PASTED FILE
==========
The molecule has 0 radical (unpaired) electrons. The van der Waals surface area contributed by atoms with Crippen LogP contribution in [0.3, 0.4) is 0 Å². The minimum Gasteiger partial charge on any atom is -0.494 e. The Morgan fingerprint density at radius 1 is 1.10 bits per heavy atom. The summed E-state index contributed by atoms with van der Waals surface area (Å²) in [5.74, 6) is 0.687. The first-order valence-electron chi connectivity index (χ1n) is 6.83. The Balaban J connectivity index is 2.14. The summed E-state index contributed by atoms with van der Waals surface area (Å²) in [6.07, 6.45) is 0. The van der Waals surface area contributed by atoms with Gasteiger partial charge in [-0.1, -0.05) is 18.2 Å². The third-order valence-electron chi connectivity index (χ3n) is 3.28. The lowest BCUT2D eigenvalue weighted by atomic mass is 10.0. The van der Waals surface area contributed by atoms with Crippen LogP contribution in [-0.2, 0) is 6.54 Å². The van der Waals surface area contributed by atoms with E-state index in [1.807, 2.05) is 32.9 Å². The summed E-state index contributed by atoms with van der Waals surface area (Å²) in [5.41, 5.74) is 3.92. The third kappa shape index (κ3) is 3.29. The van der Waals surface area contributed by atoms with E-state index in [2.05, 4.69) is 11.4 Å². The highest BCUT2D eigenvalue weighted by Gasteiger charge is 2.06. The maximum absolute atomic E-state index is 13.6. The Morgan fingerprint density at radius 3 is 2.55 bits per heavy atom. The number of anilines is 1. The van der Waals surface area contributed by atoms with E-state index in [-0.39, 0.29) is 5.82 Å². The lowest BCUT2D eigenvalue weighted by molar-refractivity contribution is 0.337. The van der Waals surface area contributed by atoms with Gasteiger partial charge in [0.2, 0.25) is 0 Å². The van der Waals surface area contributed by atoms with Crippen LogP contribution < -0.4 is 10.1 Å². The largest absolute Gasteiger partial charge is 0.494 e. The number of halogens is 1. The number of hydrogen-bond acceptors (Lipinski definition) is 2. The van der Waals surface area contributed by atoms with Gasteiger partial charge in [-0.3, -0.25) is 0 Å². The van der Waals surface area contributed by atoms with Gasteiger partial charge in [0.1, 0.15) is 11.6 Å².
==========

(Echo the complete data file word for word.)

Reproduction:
The molecule has 0 radical (unpaired) electrons. The van der Waals surface area contributed by atoms with Crippen LogP contribution in [0.3, 0.4) is 0 Å². The minimum Gasteiger partial charge on any atom is -0.494 e. The Morgan fingerprint density at radius 1 is 1.10 bits per heavy atom. The summed E-state index contributed by atoms with van der Waals surface area (Å²) in [5.74, 6) is 0.687. The first-order valence-electron chi connectivity index (χ1n) is 6.83. The Balaban J connectivity index is 2.14. The summed E-state index contributed by atoms with van der Waals surface area (Å²) in [6.07, 6.45) is 0. The van der Waals surface area contributed by atoms with Gasteiger partial charge in [-0.1, -0.05) is 18.2 Å². The third-order valence-electron chi connectivity index (χ3n) is 3.28. The lowest BCUT2D eigenvalue weighted by atomic mass is 10.0. The van der Waals surface area contributed by atoms with Crippen LogP contribution in [-0.2, 0) is 6.54 Å². The van der Waals surface area contributed by atoms with E-state index in [1.807, 2.05) is 32.9 Å². The summed E-state index contributed by atoms with van der Waals surface area (Å²) in [5.41, 5.74) is 3.92. The third kappa shape index (κ3) is 3.29. The van der Waals surface area contributed by atoms with E-state index in [2.05, 4.69) is 11.4 Å². The highest BCUT2D eigenvalue weighted by Gasteiger charge is 2.06. The maximum absolute atomic E-state index is 13.6. The Morgan fingerprint density at radius 3 is 2.55 bits per heavy atom. The number of anilines is 1. The van der Waals surface area contributed by atoms with E-state index in [-0.39, 0.29) is 5.82 Å². The lowest BCUT2D eigenvalue weighted by molar-refractivity contribution is 0.337. The van der Waals surface area contributed by atoms with Gasteiger partial charge in [0.2, 0.25) is 0 Å². The van der Waals surface area contributed by atoms with Crippen LogP contribution < -0.4 is 10.1 Å². The largest absolute Gasteiger partial charge is 0.494 e. The number of halogens is 1. The number of hydrogen-bond acceptors (Lipinski definition) is 2. The van der Waals surface area contributed by atoms with Gasteiger partial charge in [-0.3, -0.25) is 0 Å². The van der Waals surface area contributed by atoms with Gasteiger partial charge in [0.1, 0.15) is 11.6 Å².